The main tasks of the CFO vary depending on the size of the agency, whether it is a public or private entity but generally they fall into the following responsibilities:
Most importantly, CFO not only reports what is – a significant part of their value to an organization is their ability to predict future outcomes. Of course, those outcomes include financial foreshadowing and modeling not only based on the past numbers of the agency but also on internal and external factors that may affect revenues and expenses. The CFO is tasked with interpreting data and making sense of the various departmental information given and creating profit projections for the CEO and the shareholders.
Internal factors may include labor and HR-related costs, sales trends, price of raw materials, and way more, while external data may include opportunity cost for capital, emerging competitors and analyzing their strategies, new advances in technologies, and how that impacts the software being used in the agency and shifts in market demand.
To be able to monitor what happens in the external environments, CFOs usually rely on data provided by the government, business, and general media, analyst firms supplemented with insight gleaned through trade and association memberships and the input of board members.
Liquidity refers to an agency being able to pay off its short-term liabilities with readily and accessible funds. It is generally expressed as a percentage of what the company owes against what it owns.
CFO concerns are all about ensuring that client payments are made in full and on schedule as well as controlling expenses so that enough money is at hand to meet financial obligations.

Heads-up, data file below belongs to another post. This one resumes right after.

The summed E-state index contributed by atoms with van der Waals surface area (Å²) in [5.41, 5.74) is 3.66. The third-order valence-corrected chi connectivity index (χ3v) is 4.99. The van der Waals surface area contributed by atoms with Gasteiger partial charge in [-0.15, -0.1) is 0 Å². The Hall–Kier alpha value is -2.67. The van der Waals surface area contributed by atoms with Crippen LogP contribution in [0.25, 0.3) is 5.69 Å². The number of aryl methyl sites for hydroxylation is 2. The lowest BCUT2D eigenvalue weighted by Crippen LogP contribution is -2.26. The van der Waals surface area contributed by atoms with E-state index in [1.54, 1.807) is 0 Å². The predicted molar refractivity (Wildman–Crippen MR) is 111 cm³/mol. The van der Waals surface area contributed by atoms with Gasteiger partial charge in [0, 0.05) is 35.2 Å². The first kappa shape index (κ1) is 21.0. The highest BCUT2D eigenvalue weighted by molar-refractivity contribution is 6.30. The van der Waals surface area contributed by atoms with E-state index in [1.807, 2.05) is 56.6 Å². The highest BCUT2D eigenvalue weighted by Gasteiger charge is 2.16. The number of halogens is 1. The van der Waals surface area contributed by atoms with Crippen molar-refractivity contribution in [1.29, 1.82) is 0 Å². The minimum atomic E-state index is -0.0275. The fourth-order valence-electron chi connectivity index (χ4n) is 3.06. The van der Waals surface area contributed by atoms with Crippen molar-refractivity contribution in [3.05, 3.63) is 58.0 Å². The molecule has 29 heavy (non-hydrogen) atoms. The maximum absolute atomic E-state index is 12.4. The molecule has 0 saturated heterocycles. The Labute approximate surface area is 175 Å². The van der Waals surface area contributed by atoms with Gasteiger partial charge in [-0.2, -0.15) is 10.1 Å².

Financial reports include balance sheets and cash flow statements. They help both external stakeholders and internal leaders understand the financial state of the business, and it’s up to the chief financial officer to interpret these statements as accurate and in complete accordance with accounting principles.
Return on investment (ROI)
Part of a CFO strategic map focus on ensuring a strong return on investment. ROI measures the likelihood of receiving a return on dollars invested. As a whole, it looks at the gain or loss of an investment as a percentage of the cost.
Moreover, CFOs add context to evaluate whether an incoming project will deliver enough ROI to be worth the investment.
It is usually expressed as a percentage. While a high ROI is always welcome, it should always be used along with other metrics like cost per sale and overall conversions.
As financial strategists, CFOs should definitely consider metrics depending on their business goals in order for KPIs ( key performance indicators) to rise as ROI. These are valuable tools that, in hands of a good leader, can transform your agency and guide it to its goals.
Weekly sales, customer attention, your provider’s efficiency, the number of likes on your Instagram or Facebook page, the number of clicks that the ads of your agency get, the time they spend browsing on your website, are just a few KPIs. But it’s important for your agency to keep things simple and focused on developing specific software to give an answer to specific problems.
Considering all of the above, here are 4 mainstream marketing metrics that serve as a foundation on which you can measure the success of your agency marketing campaigns and in return, you can see how well you are doing your job.
Total number of conversions
The conversions are the visitors that convert into records for your marketing database and let you focus on what truly matters.
Without goals, you can´t see whether your visitors are responding to the desired CTA’s like buying something, subscribing to a service, filling out a form, downloading a brochure, or signing up for a newsletter.
You can either refer to the total amount of conversions or segment them according to the audience type to identify nuances in your customer behavior.
Reach & Engagement levels
Consider these two as the two major elements of the measuring process.
Let´s consider social media marketing metrics. Each platform has its own digital marketing metrics like Facebook Insights, YouTube, or Twitter analytics. Regardless of the way it is represented, the most important aspects to look at are these two. You can consider them as a measure of the health of your social media marketing profiles.
In terms of, are you being visible? And are your online communities interacting with your content?